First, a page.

School Library Journal Review

Gr 3-5-Can math be funny? You bet! When her teacher says that everything can be a math problem, our protagonist's curse begins. Getting dressed, eating breakfast, or having pizza at lunch all turn into word problems. Wu narrates with appropriately bewildered hysteria and the musical bed blends nicely with Scieszka's hilarious text and Smith's off-kilter art. Not only will students be amused, but they can also solve the real problems as learning extensions. Teachers can encourage students to write and illustrate their own problems in imitation of the book as well. CCSS.Math.Content.4.OA.A.3 Solve multistep word problems posed with whole numbers and having whole-number answers using the four operations, including problems in which remainders must be interpreted. Represent these problems using equations with a letter standing for the unknown quantity. Assess the reasonableness of answers using mental computation and estimation strategies including rounding. (c) Copyright 2013. Library Journals LLC, a wholly owned subsidiary of Media Source, Inc. No redistribution permitted.

Kirkus Review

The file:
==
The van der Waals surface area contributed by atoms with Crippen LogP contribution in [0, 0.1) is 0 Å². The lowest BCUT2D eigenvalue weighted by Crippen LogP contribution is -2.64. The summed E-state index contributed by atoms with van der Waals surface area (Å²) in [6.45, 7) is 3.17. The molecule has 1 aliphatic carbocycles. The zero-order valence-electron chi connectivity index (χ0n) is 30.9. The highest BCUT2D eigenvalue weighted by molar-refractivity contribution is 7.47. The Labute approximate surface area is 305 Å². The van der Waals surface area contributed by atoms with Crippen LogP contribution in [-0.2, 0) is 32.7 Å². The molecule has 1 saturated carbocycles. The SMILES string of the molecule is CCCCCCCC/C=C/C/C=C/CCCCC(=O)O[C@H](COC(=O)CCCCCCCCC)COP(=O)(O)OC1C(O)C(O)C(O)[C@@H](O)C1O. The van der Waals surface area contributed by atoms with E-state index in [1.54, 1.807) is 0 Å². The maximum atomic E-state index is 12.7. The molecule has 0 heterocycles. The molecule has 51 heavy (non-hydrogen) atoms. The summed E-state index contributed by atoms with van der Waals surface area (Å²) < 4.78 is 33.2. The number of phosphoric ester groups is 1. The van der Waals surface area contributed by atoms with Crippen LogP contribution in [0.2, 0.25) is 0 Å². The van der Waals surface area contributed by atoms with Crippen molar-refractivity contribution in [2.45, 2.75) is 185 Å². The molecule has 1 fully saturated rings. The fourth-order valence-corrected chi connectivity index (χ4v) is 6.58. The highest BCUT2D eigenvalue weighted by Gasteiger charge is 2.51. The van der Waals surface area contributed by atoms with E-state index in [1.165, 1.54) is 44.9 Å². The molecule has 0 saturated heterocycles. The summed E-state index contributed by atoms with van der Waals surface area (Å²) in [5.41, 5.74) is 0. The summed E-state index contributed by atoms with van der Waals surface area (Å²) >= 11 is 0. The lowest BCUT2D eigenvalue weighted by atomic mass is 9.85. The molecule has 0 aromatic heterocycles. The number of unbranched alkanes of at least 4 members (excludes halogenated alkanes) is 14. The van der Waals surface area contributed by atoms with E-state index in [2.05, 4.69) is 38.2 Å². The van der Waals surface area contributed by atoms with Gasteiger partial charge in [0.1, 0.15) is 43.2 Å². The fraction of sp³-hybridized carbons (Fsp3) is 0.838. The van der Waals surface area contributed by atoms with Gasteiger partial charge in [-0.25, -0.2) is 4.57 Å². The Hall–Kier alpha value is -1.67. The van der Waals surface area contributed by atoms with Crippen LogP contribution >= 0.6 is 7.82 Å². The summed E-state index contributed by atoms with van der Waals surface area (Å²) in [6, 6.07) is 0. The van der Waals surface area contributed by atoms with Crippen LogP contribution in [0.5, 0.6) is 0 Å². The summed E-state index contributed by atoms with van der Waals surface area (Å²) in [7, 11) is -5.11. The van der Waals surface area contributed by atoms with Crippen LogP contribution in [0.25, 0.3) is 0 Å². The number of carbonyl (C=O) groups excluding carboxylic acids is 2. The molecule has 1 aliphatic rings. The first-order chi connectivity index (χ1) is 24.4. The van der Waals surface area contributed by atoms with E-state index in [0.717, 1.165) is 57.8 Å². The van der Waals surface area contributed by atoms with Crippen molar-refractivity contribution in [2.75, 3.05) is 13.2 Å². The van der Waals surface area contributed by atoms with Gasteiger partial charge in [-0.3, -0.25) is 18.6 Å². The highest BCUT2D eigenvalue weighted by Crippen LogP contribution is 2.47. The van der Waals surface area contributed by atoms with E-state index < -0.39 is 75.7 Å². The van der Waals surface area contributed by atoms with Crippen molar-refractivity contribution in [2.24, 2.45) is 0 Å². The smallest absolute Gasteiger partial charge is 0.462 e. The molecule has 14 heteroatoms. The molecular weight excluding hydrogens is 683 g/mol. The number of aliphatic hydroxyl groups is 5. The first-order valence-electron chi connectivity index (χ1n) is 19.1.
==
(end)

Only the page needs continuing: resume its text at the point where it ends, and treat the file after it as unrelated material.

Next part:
An unsuspecting student falls victim to the Math Curse when her teacher notes that ``You can think of almost everything as a math problem.'' Suddenly, everything is: ``I wake up at 7:15. It takes me 10 minutes to get dressed, 15 minutes to eat my breakfast, and 1 minute to brush my teeth . . . if my bus leaves at 8:00, will I make it on time?'' If it's not a time problem, it's equivalents (``How many inches in a foot?''), multiplication, nondecimal numbers, money combinations, and more. What's the cure? It comes to her in a dream: A problem with an answer is no problem at all. Smith's big paintings-cum-collage are, as usual, way strange, perfectly complementing the wild, postmodern page design with concatenations of small objects, fragments, and geometric shapes and figures, all placed on dark, grainy backgrounds. Another calculated triumph from the fevered brows that brought forth The Stinky Cheese Man (1992) and other instant classics, this one with a bit of brainwork deftly woven in. Readers can check their answers on the back cover. (Picture book. 7-9)